Selaginella uncinata - Peacock Spikemoss
Selaginellaceae
Selaginella uncinata - Peacock Spikemoss

Selaginella uncinata, or Peacock Spikemoss*, is a very attractive form of Selaginella native to China. It is semi-evergreen in nature and has straw colored rambling stems with dimorphic metallic blue leaves. Plants will reach about 6 inches (15 cm) in height and will spread to 2 feet (60 cm) wide. They produce root-like rhizophores along the weak stems and are easily fragmented. They make great plants for hanging baskets or as a ground cover in the landscape (hardy in USDA zones 6-10). *Like other members of the genus Selaginella, common names with the word 'moss' and 'fern' are misleading; they are part of a quite distant ancestral line belonging to Phylum Lycophyta.

Blooming: Selaginella species are spore-producing plants that are frequently referred to as "fern allies." This group however separated early from the ferns and is much closer to lycopods and quillworts. These do not produce flowers but form inconspicuous cones (or strobili) 0.4 inch (1 cm) long and distinctly 4-keeled.

Culture: Selaginella uncinata is very easy to grow, only requiring a rich moist soil and shade. In the greenhouse, we use a soil mix consisting of 2 parts peat moss to 1 part loam, with small pine bark added. The plants are grown in at least 50% shade at all times and plants are kept moist. They respond to light fertilizer applications on a weekly basis with a balanced fertilizer diluted to ˝ the strength recommended on the label. During the winter months, we maintain this species in cool rooms in which the temperature runs about 45°F (9°C) at night. Water is somewhat restricted, but the plants are never allowed to dry thoroughly.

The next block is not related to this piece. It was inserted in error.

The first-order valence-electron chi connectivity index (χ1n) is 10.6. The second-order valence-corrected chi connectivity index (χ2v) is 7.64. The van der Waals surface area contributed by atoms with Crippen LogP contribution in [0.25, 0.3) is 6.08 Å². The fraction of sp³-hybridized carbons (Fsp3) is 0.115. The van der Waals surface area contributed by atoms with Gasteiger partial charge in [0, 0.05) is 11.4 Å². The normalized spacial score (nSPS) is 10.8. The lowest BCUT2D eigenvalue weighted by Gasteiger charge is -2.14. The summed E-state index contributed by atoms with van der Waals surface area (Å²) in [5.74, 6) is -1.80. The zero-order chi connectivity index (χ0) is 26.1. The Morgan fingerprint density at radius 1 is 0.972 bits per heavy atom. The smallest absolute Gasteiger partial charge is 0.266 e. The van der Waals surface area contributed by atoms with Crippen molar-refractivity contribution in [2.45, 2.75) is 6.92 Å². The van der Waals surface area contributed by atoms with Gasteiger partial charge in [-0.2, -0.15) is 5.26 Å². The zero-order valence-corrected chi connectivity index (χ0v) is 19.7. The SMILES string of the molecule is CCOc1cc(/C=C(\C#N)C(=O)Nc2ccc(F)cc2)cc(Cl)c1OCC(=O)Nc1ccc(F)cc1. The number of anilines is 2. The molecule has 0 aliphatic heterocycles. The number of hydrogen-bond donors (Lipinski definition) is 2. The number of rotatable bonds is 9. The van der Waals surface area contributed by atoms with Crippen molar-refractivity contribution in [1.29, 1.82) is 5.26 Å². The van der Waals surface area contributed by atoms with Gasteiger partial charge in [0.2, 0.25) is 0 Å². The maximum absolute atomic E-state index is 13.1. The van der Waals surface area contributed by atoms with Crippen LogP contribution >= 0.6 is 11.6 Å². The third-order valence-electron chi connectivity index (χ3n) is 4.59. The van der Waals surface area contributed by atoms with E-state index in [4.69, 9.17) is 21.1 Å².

Propagation: Selaginella uncinata is propagated by division of large mats or by stem cuttings.

Selaginella uncinata was featured as Plant of the Week June 2-8, 2006.

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Cal's Plant of the Week was provided as a service by the University of Oklahoma Department of Microbiology & Plant Biology and specifically Cal Lemke, who used to be OU's botany greenhouse grower and an avid gardener at home as well. If the above links don't work, then try the overview site. You may also like to look at the thumbnail index. ©1998-2012 All rights reserved.